The problem is the guns
4 min read

The problem is the guns

The problem is the guns
Photo by Daniel ODonnell / Unsplash

First, what do I call it? I suppose mass shooting isn’t correct, given there were no deaths and only two known injuries. That was another Fourth of July celebration in another town earlier in the day: seven people are dead as I write this. I read the definition, and I hate now that I know it has a defined number for deaths and casualties.

Mass terror? Terror might be too charged. What best describes an event that begins with gunshots and ends with people stampeding for safety? Someone glibly said there was nothing more American than running from gunshots at a fireworks display. I am not out to prove them wrong, but that might come across as more flippant than I want.

It was ten minutes into the fireworks display that started at 8:45. We saw a motorcade of police motorcycles head in one direction, closer to the crowd, removing a crowd barricade to get there. Helicopters circled overhead with searchlights illuminated. Something seemed off, but we watched the show. Earlier, we selected a spot of my choosing outside the barricaded area, which was distanced from the crowd’s density but with a good view of the night sky. Later, we would be glad of our choice.

I saw people running. Someone asked the fleeing crowd what was happening. I can’t remember the exact words, but they were clear: there was a shooter, and we should run away in the direction others were. The fireworks were to our back, continuing their bombast—the patriotic display would not be interrupted. People were screaming and yelling. I don’t remember the screaming, but I’ve since watched videos with people screaming in terror.

We dashed behind a wall. It seemed safe(r) than the open grass we were on a minute before. I managed to scoop my oldest in front of me while Sara pushed the baby in the stroller, holding our middle child, too. I don’t know why it seemed necessary, but I realized we’d left behind a blanket—a weighted blanket I got Sara for her last birthday—that we used for a picnic spot.

So I returned with a friend, probably a hundred-yard journey back. I was glad I did: with the weighted blanket, I found our youngest’s blankie, and I would have been incandescent when I learned, later on, we were forced to abandon it in our haste.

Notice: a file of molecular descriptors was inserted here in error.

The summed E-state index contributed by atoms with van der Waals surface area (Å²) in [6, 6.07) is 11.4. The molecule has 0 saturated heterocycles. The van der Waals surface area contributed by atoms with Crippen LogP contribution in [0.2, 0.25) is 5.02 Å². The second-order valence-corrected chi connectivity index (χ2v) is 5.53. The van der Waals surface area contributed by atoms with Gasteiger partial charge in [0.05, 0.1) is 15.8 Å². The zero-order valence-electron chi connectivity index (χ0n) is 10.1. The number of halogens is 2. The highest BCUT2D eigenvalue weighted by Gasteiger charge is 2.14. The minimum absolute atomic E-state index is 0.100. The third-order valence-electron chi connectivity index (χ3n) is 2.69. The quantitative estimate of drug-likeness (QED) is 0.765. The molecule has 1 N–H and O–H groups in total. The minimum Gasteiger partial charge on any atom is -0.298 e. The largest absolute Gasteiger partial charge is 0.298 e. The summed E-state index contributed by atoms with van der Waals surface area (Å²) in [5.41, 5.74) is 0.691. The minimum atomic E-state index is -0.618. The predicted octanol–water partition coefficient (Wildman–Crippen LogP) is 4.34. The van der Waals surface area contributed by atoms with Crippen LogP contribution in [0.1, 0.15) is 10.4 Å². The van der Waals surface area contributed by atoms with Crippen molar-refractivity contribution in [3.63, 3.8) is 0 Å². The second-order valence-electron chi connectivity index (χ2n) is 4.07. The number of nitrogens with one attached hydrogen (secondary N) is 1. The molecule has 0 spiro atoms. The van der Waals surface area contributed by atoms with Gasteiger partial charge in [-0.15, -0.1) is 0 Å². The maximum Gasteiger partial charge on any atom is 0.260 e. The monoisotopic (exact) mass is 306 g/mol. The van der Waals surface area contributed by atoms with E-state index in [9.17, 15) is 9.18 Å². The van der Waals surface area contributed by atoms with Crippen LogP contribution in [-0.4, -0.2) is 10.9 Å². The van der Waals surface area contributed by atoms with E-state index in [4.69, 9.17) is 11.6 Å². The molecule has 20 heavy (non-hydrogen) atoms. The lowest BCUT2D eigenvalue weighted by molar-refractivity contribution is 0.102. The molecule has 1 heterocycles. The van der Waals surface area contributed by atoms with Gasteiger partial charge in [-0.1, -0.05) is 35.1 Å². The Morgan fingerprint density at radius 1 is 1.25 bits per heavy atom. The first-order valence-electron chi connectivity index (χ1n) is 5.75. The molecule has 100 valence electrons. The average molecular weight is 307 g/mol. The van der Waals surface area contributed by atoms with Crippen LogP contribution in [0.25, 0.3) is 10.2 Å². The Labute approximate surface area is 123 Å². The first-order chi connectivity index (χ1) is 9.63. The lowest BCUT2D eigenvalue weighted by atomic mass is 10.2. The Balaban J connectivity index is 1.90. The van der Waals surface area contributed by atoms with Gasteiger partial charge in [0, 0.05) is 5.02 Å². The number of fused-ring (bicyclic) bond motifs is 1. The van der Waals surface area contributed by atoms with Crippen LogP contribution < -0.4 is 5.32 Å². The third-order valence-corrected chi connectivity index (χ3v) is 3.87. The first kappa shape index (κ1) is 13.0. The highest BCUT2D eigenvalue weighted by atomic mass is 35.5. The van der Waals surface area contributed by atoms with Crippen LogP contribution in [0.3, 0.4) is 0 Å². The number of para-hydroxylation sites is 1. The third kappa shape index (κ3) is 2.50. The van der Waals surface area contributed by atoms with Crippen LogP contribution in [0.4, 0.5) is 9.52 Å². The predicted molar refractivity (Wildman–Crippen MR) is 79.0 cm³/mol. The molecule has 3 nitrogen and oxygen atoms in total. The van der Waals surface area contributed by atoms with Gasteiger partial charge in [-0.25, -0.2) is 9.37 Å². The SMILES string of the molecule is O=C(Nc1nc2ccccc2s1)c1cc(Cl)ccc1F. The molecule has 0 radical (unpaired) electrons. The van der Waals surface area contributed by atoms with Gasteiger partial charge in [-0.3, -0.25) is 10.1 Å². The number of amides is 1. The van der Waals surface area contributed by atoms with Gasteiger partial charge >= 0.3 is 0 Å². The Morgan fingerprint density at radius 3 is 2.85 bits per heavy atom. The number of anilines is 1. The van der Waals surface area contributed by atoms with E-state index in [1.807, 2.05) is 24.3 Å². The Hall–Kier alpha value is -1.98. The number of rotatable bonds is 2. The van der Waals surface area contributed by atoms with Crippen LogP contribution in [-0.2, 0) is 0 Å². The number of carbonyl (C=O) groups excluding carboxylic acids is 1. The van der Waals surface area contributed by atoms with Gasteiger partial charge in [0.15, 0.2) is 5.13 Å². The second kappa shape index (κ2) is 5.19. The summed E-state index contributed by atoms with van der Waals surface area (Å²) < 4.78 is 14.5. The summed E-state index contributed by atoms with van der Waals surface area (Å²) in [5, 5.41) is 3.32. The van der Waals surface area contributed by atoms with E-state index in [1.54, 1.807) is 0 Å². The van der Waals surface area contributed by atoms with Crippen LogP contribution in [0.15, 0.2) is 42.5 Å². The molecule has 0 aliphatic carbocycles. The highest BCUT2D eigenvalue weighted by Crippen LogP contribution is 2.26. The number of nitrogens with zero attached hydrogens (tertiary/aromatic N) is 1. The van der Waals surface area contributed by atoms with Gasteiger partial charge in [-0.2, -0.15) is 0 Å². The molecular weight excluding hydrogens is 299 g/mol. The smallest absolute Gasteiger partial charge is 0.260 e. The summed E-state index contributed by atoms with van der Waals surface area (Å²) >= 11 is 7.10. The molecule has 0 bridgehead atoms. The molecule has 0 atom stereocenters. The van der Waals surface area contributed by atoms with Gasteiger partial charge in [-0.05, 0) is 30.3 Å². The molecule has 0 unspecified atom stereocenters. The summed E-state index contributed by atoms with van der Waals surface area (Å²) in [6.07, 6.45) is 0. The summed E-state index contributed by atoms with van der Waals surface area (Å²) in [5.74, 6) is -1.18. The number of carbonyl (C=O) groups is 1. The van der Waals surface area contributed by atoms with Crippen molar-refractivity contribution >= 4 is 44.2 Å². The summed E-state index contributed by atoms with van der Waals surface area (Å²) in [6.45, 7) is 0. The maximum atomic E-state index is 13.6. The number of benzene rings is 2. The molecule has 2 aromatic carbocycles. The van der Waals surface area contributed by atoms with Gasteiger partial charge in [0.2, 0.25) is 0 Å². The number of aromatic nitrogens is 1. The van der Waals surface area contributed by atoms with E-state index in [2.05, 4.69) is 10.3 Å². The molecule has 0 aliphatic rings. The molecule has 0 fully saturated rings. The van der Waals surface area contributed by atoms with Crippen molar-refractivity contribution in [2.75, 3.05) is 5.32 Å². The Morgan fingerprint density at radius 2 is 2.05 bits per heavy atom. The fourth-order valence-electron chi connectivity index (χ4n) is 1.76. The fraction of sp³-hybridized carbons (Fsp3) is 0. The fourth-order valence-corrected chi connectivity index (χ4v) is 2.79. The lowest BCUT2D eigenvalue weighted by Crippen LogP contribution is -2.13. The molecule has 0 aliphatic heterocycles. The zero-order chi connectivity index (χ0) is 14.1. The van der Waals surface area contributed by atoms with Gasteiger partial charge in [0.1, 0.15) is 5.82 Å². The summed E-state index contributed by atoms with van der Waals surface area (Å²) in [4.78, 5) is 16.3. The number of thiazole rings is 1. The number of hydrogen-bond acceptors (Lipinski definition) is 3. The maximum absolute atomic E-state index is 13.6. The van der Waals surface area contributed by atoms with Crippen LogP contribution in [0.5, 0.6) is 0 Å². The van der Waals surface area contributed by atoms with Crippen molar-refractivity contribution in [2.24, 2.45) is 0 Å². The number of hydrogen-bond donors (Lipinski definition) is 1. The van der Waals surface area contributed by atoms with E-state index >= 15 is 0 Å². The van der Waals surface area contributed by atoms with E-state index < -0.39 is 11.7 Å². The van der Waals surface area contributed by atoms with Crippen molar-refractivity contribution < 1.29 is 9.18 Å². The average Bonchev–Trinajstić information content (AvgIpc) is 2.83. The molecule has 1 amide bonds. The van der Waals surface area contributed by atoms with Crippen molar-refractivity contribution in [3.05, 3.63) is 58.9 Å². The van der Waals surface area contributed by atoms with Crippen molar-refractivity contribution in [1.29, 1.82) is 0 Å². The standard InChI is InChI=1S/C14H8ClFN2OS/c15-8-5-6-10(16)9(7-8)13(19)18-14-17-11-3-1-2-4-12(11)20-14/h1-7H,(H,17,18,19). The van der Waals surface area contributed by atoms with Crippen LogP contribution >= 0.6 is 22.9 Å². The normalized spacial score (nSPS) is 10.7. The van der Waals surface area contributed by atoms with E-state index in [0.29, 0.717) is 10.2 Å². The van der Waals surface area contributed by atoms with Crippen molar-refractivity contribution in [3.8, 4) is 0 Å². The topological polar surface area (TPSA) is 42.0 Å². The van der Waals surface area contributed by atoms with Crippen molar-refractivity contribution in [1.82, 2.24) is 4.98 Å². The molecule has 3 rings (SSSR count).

I also regret what I did: the terror in my oldest’s eyes when she asked where I was going and was afraid I was not coming back. I did come back, so did my friend, and we—four adults and three children—walked swiftly and mostly wordlessly back. Our words were to agree on where to go and when to turn. We also took turns holding kids who could not keep up with the speed or distance, stopping to ensure we stayed together.

A woman driving a sedan full of people, window down, obviously scared, was blocking an intersection where a police officer directed traffic. He gestured her through—her lingering in the box delayed emergency vehicles. She yelled at him in a way that it was clear to me she was riding the wave of adrenaline I was, albeit with a different approach. A man walking close to us took the time to tell another police officer he and his colleagues were worthless, critiquing the fact that he did not seem to be doing much of anything in this crisis. Most people, though, walked fast, talking periodically about their fear.

Our middle child spoke almost ceaselessly. I interjected intermittently, telling her I was scared, too, but that we were safe. It was more of an incantation than a reassurance, and she might have picked up on that. She said without pretense: this was the most scared she’d ever been. It is hard for me, an adult, to say that, to own it so confidently. Sara posted about her experience on Twitter, and one prolific troll with 60,000 tweets took valuable time to say: You’re full of 💩. Another noted that avoiding the horror was as easy as not going to Philadelphia. Helpful. I think about those trolls before I speak of my own fears.

The horror is genuine and not at all a performance. And, I must remind gun rights apologists that this is not what I want. A minoritarian, dogmatic view of firearms has ensured for at least a generation that the most deadly firearms are freely available (and more freely so most recently).

We are less safe. We are more likely to encounter a shooter anywhere we might go: school, church, the grocery store, a parade, a fireworks display. Even if I wanted to carry a gun to all of those places (as is apparently becoming my right), I hope it is evident that this is no solution.

Stray bullets find innocent people who have every right to choose not to carry a gun because we live in a “free and civilized society.” A free society means not having my right to live my life infringed because the right to carry a gun (any gun) anywhere, anytime, is a super-right. 2A disciples call other rights feelings (my rights don’t care about your feelings!) as if this diminishes them. But isn’t freedom a feeling?

We’ve lost the plot if one enumerated right swallows all other rights (even those preserved in the Ninth Amendment). It would not have been necessary to make a list if only one mattered enough to kill the others.

I know my story is yet another anecdote in something we’ve chosen to frame as a debate. But, our debates are always academic; we know well they change no minds. And, I found no solace in either the refrain to wield my vote or that this is just the natural consequence of letting lawless leftists run cities. Somehow my fellow man refuses to see we have a human problem here: a uniquely American obsession with guns. Even those who focus on the human condition have a reductive frame: it is evil, mental illness, and anything but guns.

The problem is the guns.